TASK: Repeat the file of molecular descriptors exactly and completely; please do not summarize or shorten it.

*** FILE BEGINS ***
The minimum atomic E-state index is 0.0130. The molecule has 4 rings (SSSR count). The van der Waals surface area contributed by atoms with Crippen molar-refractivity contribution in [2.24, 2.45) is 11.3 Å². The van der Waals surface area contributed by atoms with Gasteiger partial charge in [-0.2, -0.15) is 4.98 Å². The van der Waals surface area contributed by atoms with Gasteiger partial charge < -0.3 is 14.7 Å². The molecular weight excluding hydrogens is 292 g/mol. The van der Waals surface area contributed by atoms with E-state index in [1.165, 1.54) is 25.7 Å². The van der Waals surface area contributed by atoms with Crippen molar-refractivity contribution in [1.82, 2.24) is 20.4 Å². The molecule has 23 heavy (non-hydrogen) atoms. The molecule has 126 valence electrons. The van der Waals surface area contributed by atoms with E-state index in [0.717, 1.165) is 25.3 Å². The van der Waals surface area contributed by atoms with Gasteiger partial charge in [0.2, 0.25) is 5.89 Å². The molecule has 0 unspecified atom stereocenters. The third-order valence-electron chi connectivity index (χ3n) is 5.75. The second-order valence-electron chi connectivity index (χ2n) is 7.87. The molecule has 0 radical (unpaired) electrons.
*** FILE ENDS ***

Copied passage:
The minimum atomic E-state index is 0.0130. The molecule has 4 rings (SSSR count). The van der Waals surface area contributed by atoms with Crippen molar-refractivity contribution in [2.24, 2.45) is 11.3 Å². The van der Waals surface area contributed by atoms with Gasteiger partial charge in [-0.2, -0.15) is 4.98 Å². The van der Waals surface area contributed by atoms with Gasteiger partial charge < -0.3 is 14.7 Å². The molecular weight excluding hydrogens is 292 g/mol. The van der Waals surface area contributed by atoms with E-state index in [1.165, 1.54) is 25.7 Å². The van der Waals surface area contributed by atoms with Crippen molar-refractivity contribution in [1.82, 2.24) is 20.4 Å². The molecule has 23 heavy (non-hydrogen) atoms. The molecule has 126 valence electrons. The van der Waals surface area contributed by atoms with E-state index in [0.717, 1.165) is 25.3 Å². The van der Waals surface area contributed by atoms with Gasteiger partial charge in [0.2, 0.25) is 5.89 Å². The molecule has 0 unspecified atom stereocenters. The third-order valence-electron chi connectivity index (χ3n) is 5.75. The second-order valence-electron chi connectivity index (χ2n) is 7.87. The molecule has 0 radical (unpaired) electrons.